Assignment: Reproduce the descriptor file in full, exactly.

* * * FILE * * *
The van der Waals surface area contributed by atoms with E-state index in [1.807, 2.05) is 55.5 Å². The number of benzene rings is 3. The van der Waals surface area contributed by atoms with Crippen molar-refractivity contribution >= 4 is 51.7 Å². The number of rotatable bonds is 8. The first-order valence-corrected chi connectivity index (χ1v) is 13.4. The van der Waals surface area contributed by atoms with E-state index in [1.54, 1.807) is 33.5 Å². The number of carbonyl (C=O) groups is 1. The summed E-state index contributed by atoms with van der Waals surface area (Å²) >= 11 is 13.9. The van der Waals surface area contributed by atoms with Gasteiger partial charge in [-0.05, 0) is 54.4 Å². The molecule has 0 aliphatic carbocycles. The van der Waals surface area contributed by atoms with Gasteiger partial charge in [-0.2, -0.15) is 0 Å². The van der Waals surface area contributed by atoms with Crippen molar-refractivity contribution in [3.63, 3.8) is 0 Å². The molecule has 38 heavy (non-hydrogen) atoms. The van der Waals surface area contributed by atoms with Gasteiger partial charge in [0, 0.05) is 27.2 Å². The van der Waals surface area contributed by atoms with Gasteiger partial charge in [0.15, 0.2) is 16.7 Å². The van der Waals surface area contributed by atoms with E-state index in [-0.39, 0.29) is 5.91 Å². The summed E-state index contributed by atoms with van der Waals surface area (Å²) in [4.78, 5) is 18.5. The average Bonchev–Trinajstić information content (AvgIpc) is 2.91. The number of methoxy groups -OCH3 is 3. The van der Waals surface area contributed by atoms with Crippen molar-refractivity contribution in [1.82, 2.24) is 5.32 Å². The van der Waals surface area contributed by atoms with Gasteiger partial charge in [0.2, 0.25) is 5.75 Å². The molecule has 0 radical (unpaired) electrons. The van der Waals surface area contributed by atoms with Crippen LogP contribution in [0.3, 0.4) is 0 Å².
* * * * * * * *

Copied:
The van der Waals surface area contributed by atoms with E-state index in [1.807, 2.05) is 55.5 Å². The number of benzene rings is 3. The van der Waals surface area contributed by atoms with Crippen molar-refractivity contribution >= 4 is 51.7 Å². The number of rotatable bonds is 8. The first-order valence-corrected chi connectivity index (χ1v) is 13.4. The van der Waals surface area contributed by atoms with E-state index in [1.54, 1.807) is 33.5 Å². The number of carbonyl (C=O) groups is 1. The summed E-state index contributed by atoms with van der Waals surface area (Å²) >= 11 is 13.9. The van der Waals surface area contributed by atoms with Gasteiger partial charge in [-0.05, 0) is 54.4 Å². The molecule has 0 aliphatic carbocycles. The van der Waals surface area contributed by atoms with Gasteiger partial charge in [-0.2, -0.15) is 0 Å². The van der Waals surface area contributed by atoms with Crippen molar-refractivity contribution in [3.63, 3.8) is 0 Å². The molecule has 38 heavy (non-hydrogen) atoms. The van der Waals surface area contributed by atoms with Gasteiger partial charge in [0, 0.05) is 27.2 Å². The van der Waals surface area contributed by atoms with Gasteiger partial charge in [0.15, 0.2) is 16.7 Å². The van der Waals surface area contributed by atoms with E-state index in [-0.39, 0.29) is 5.91 Å². The summed E-state index contributed by atoms with van der Waals surface area (Å²) in [4.78, 5) is 18.5. The average Bonchev–Trinajstić information content (AvgIpc) is 2.91. The number of methoxy groups -OCH3 is 3. The van der Waals surface area contributed by atoms with Crippen molar-refractivity contribution in [1.82, 2.24) is 5.32 Å². The van der Waals surface area contributed by atoms with Gasteiger partial charge in [0.2, 0.25) is 5.75 Å². The molecule has 0 radical (unpaired) electrons. The van der Waals surface area contributed by atoms with Crippen LogP contribution in [0.3, 0.4) is 0 Å².